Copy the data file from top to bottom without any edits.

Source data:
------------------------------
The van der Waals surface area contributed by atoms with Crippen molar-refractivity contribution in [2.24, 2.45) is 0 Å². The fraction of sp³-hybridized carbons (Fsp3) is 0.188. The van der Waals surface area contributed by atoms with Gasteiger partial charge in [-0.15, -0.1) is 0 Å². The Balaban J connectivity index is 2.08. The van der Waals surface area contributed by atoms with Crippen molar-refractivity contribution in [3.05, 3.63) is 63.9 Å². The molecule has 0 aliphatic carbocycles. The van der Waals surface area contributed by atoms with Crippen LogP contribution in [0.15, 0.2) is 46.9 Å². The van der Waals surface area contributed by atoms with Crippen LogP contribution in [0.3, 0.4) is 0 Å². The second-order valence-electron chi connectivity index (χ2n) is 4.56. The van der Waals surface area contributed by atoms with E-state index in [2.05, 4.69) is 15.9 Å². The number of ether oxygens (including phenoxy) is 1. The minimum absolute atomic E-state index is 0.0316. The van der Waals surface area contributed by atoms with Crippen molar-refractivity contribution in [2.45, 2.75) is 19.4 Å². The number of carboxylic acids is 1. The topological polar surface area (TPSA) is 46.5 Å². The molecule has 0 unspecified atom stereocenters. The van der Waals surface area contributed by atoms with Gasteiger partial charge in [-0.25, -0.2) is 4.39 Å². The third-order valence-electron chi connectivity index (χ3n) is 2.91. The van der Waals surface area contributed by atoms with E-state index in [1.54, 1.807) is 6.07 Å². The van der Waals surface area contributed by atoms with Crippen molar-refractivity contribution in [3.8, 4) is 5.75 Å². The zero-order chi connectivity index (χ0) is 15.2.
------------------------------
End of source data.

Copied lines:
The van der Waals surface area contributed by atoms with Crippen molar-refractivity contribution in [2.24, 2.45) is 0 Å². The fraction of sp³-hybridized carbons (Fsp3) is 0.188. The van der Waals surface area contributed by atoms with Gasteiger partial charge in [-0.15, -0.1) is 0 Å². The Balaban J connectivity index is 2.08. The van der Waals surface area contributed by atoms with Crippen molar-refractivity contribution in [3.05, 3.63) is 63.9 Å². The molecule has 0 aliphatic carbocycles. The van der Waals surface area contributed by atoms with Crippen LogP contribution in [0.15, 0.2) is 46.9 Å². The van der Waals surface area contributed by atoms with Crippen LogP contribution in [0.3, 0.4) is 0 Å². The second-order valence-electron chi connectivity index (χ2n) is 4.56. The van der Waals surface area contributed by atoms with E-state index in [2.05, 4.69) is 15.9 Å². The number of ether oxygens (including phenoxy) is 1. The minimum absolute atomic E-state index is 0.0316. The van der Waals surface area contributed by atoms with Crippen molar-refractivity contribution in [2.45, 2.75) is 19.4 Å². The number of carboxylic acids is 1. The topological polar surface area (TPSA) is 46.5 Å². The molecule has 0 unspecified atom stereocenters. The van der Waals surface area contributed by atoms with Gasteiger partial charge in [-0.25, -0.2) is 4.39 Å². The third-order valence-electron chi connectivity index (χ3n) is 2.91. The van der Waals surface area contributed by atoms with E-state index in [1.54, 1.807) is 6.07 Å². The van der Waals surface area contributed by atoms with Crippen molar-refractivity contribution in [3.8, 4) is 5.75 Å². The zero-order chi connectivity index (χ0) is 15.2.